Company: Granito Group
Category: ESG Research Report of the Year (shortlisted)
In the spirit of showcasing leadership and raising standards of responsible investment among all our signatories, we are pleased to publish case studies of all the winning and shortlisted entries for the PRI Awards 2019.
Project overview, objectives and why the research breaks new ground
Women are underrepresented at all levels of the global financial system, from depositors and borrowers to bank board members and regulators. They account for less than 2% of financial institutions’ chief executives and less than 20% of executive board members (IMF, 2018).
This situation is particularly acute in Brazil. To address this issue, the Granito Group won a mandate to work with the UK government, under the British Prosperity Fund and the UKBrazil Economic and Financial Dialogue, to structurally address gender inequalities in Brazil. The final reports (Women in Finance: I. Global and Brazilian Reviews; Women in Finance: II. The Charter and Roadmap for Implementation), represent the first attempt to address the chronic low participation of women in financial services in Brazil.
They include a thorough review of current gender inclusivity within financial services bodies in Brazil; an assessment of Brazilian companies’ interest in various strategies, such as the UK Women in Finance Charter, to anticipate volume and level of commitment; and the design of a new strategy and provision of detailed step-by-step support to deliver it.
The reports have been approved by the UK Embassy in Brazil, presented to the Brazilian government, and the strategy and respective guidelines that they contain to address gender inequality in financial services are meant to be implemented in 2019-2020. The British government has earmarked resources from the Prosperity Fund to ensure execution. It was the first time that such an exercise was conducted in Brazil.
The methodology took the form of three phases.
First, a gender review: this included a review of female participation in the finance sector globally, a review of correlations between financial returns and gender inclusion and diversity, and the gathering of data about the situation of women currently working in the finance sector in Brazil. The report also considered gender macro-trends by looking at past data to infer future trends on gender and sustainable finance. To deliver this first phase, the authors of the report developed a gender assessment framework. This included relevant indicators regarding:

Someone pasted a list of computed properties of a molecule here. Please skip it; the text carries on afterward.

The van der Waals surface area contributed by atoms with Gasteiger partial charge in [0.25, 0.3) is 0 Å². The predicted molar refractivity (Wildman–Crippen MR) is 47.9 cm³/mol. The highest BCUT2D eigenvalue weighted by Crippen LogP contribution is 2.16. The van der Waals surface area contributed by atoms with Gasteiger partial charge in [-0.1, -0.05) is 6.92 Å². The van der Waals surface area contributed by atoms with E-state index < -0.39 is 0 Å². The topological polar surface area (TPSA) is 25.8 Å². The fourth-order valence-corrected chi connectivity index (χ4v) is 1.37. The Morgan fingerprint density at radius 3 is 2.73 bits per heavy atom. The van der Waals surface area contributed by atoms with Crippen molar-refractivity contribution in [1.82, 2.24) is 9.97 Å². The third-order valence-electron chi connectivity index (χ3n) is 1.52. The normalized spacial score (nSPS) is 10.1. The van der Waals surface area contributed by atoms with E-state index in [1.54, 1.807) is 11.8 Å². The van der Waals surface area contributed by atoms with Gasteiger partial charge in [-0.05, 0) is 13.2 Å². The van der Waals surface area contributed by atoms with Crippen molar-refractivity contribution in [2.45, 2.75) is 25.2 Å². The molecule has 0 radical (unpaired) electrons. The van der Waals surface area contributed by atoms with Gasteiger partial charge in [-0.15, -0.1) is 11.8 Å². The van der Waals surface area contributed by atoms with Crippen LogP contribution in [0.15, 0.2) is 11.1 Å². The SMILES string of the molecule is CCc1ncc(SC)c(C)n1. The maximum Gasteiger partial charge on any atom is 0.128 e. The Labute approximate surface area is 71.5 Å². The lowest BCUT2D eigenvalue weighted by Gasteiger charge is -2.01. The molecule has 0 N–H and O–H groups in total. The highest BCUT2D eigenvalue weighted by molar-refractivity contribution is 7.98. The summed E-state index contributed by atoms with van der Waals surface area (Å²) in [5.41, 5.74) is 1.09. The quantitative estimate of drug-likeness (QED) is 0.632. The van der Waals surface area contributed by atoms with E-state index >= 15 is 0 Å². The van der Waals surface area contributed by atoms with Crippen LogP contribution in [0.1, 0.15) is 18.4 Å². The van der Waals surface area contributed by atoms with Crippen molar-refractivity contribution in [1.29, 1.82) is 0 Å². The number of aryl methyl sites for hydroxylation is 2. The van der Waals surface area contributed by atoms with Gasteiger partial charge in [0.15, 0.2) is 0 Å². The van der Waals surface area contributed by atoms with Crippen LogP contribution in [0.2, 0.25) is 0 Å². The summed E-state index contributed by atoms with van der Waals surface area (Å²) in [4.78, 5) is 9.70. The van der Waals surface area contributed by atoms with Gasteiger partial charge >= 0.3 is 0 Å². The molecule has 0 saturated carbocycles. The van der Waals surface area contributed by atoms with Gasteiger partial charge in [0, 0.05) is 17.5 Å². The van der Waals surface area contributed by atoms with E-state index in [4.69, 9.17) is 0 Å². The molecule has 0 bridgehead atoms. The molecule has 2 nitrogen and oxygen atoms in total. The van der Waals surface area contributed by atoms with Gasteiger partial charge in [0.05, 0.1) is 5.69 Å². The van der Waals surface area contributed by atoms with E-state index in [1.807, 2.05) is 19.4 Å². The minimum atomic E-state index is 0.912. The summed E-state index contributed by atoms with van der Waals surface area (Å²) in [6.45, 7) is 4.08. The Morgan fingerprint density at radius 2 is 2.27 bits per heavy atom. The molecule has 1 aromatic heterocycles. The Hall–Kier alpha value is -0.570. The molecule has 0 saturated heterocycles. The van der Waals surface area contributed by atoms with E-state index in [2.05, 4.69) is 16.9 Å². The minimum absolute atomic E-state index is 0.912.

- equality of employment and personal development opportunities;
- wage disparity;
- progression of women from junior roles to senior management roles;
- and representation of women in executive teams and board of directors.
The report’s authors also assessed roughly 70 other global studies on the subject, and surveyed some of the largest Brazilian institutional investors, asset owners and financial services firms. These included BNDES, IFC, Bradesco, Banco do Brasil and PREVI.
In the second phase, the report’s authors gathered evidence-based data on Brazilian companies’ interest in various strategies to address gender inequality, such as the UK Women in Finance Charter. This was carried out in two ways: by holding interviews with 16 stakeholders and market leaders (including the president of UBS Brazil Sylvia Coutinho and Ana Lucia Villela, Board member of Itaú); and secondly by submitting a survey to some of the largest Brazilian financial institutions. Both sources gave a clear understanding of how Brazilian financial players see gender inequality in their sector and the best strategies to address it.
In the third phase the report came up with new strategy, built around the Women in Finance Charter. The detailed recommendations and step-by-step guidelines covered:
- commitments and governance;
- an implementation roadmap;
- support, targets and monitoring;
- successful implementation and next steps.
How the findings have been applied and the wider benefits to investors
The design and implementation of the Brazilian Women in Finance Charter needed to factor in various representative elements of the local political, social and financial ecosystem. It made a number of recommendations:
- The Charter should be ‘owned’ by the newly formed Ministry of Economy, working in collaboration with a private body that will implement it. This partner will operate the Charter by enabling reporting, and act as a central point of disclosure.
- The Charter should be launched in early 2020, following a nine-month period of awarenessraising and capacity building. This phase will be used to convene a working group of leading Brazilian financial institutions to review the Charter draft and serve as the founding partners. It will engage with key non-financial stakeholders and create industry champions who can use their position to carry messages supportive of gender balance.
- The Charter should be voluntary to sign, with annual mandatory disclosure requirements.
- The Charter should have KPIs to measure its effectiveness in driving progress towards better gender balance. For instance, annual tracking of the growth signatories will provide an early indication of success, alongside a review of signatories’ submissions at the two-year mark on a number of internal KPIs.
If these recommendations are put into action, then it could pave the way for the gradual increase of women participation in financial services in Brazil. Better gender credentials will bring Brazilian companies in line with national and international responsible investors.